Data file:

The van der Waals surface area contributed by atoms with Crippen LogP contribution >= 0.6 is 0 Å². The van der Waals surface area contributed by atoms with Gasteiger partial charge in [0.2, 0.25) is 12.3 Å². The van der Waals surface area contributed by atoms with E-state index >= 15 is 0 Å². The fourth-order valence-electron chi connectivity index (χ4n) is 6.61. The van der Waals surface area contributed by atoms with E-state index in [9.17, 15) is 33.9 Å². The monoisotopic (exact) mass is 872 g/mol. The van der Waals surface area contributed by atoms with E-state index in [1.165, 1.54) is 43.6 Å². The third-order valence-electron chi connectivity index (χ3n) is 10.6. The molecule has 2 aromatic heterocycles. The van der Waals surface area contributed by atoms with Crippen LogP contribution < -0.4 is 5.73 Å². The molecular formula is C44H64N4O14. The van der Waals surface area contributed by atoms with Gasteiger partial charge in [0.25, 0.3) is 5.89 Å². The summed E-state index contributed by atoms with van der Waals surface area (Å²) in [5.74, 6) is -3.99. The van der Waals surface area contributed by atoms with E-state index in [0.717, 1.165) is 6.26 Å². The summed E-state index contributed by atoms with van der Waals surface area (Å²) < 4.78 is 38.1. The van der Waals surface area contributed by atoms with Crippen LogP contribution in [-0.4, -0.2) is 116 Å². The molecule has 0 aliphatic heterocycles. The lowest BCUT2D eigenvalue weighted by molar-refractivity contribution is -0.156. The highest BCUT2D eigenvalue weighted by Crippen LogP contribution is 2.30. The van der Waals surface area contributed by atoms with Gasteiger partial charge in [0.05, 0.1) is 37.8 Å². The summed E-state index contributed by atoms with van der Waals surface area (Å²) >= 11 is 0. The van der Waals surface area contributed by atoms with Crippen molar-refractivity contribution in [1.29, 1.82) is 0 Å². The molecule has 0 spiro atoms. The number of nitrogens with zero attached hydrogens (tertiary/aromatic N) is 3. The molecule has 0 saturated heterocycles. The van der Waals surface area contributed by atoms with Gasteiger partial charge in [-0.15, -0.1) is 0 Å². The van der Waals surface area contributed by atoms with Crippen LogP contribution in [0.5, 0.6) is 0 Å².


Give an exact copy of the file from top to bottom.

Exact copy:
The van der Waals surface area contributed by atoms with Crippen LogP contribution >= 0.6 is 0 Å². The van der Waals surface area contributed by atoms with Gasteiger partial charge in [0.2, 0.25) is 12.3 Å². The van der Waals surface area contributed by atoms with E-state index >= 15 is 0 Å². The fourth-order valence-electron chi connectivity index (χ4n) is 6.61. The van der Waals surface area contributed by atoms with E-state index in [9.17, 15) is 33.9 Å². The monoisotopic (exact) mass is 872 g/mol. The van der Waals surface area contributed by atoms with E-state index in [1.165, 1.54) is 43.6 Å². The third-order valence-electron chi connectivity index (χ3n) is 10.6. The molecule has 2 aromatic heterocycles. The van der Waals surface area contributed by atoms with Crippen LogP contribution < -0.4 is 5.73 Å². The molecular formula is C44H64N4O14. The van der Waals surface area contributed by atoms with Gasteiger partial charge in [0.25, 0.3) is 5.89 Å². The summed E-state index contributed by atoms with van der Waals surface area (Å²) in [5.74, 6) is -3.99. The van der Waals surface area contributed by atoms with E-state index in [0.717, 1.165) is 6.26 Å². The summed E-state index contributed by atoms with van der Waals surface area (Å²) < 4.78 is 38.1. The van der Waals surface area contributed by atoms with Crippen LogP contribution in [-0.4, -0.2) is 116 Å². The molecule has 0 aliphatic heterocycles. The lowest BCUT2D eigenvalue weighted by molar-refractivity contribution is -0.156. The highest BCUT2D eigenvalue weighted by Crippen LogP contribution is 2.30. The van der Waals surface area contributed by atoms with Gasteiger partial charge in [0.05, 0.1) is 37.8 Å². The summed E-state index contributed by atoms with van der Waals surface area (Å²) >= 11 is 0. The van der Waals surface area contributed by atoms with Crippen molar-refractivity contribution in [1.29, 1.82) is 0 Å². The molecule has 0 spiro atoms. The number of nitrogens with zero attached hydrogens (tertiary/aromatic N) is 3. The molecule has 0 saturated heterocycles. The van der Waals surface area contributed by atoms with Gasteiger partial charge in [-0.15, -0.1) is 0 Å². The van der Waals surface area contributed by atoms with Crippen LogP contribution in [0.5, 0.6) is 0 Å².